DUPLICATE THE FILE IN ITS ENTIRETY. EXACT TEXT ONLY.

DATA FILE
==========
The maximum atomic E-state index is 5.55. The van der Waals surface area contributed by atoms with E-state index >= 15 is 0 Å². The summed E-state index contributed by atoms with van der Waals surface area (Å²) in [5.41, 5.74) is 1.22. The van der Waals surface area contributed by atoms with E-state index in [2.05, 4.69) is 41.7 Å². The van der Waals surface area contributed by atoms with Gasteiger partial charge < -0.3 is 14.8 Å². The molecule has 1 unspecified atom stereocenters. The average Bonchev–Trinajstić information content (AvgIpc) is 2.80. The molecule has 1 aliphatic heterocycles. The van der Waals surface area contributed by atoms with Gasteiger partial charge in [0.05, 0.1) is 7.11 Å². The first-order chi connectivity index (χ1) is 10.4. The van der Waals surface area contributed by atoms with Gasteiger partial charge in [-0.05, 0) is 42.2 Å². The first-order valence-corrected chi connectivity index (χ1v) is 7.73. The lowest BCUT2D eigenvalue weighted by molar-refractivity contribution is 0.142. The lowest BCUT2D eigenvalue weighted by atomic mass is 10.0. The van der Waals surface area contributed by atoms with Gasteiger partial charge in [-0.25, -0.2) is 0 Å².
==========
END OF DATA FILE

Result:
The maximum atomic E-state index is 5.55. The van der Waals surface area contributed by atoms with E-state index >= 15 is 0 Å². The summed E-state index contributed by atoms with van der Waals surface area (Å²) in [5.41, 5.74) is 1.22. The van der Waals surface area contributed by atoms with E-state index in [2.05, 4.69) is 41.7 Å². The van der Waals surface area contributed by atoms with Gasteiger partial charge < -0.3 is 14.8 Å². The molecule has 1 unspecified atom stereocenters. The average Bonchev–Trinajstić information content (AvgIpc) is 2.80. The molecule has 1 aliphatic heterocycles. The van der Waals surface area contributed by atoms with Gasteiger partial charge in [0.05, 0.1) is 7.11 Å². The first-order chi connectivity index (χ1) is 10.4. The van der Waals surface area contributed by atoms with Gasteiger partial charge in [-0.05, 0) is 42.2 Å². The first-order valence-corrected chi connectivity index (χ1v) is 7.73. The lowest BCUT2D eigenvalue weighted by molar-refractivity contribution is 0.142. The lowest BCUT2D eigenvalue weighted by atomic mass is 10.0. The van der Waals surface area contributed by atoms with Gasteiger partial charge in [-0.25, -0.2) is 0 Å².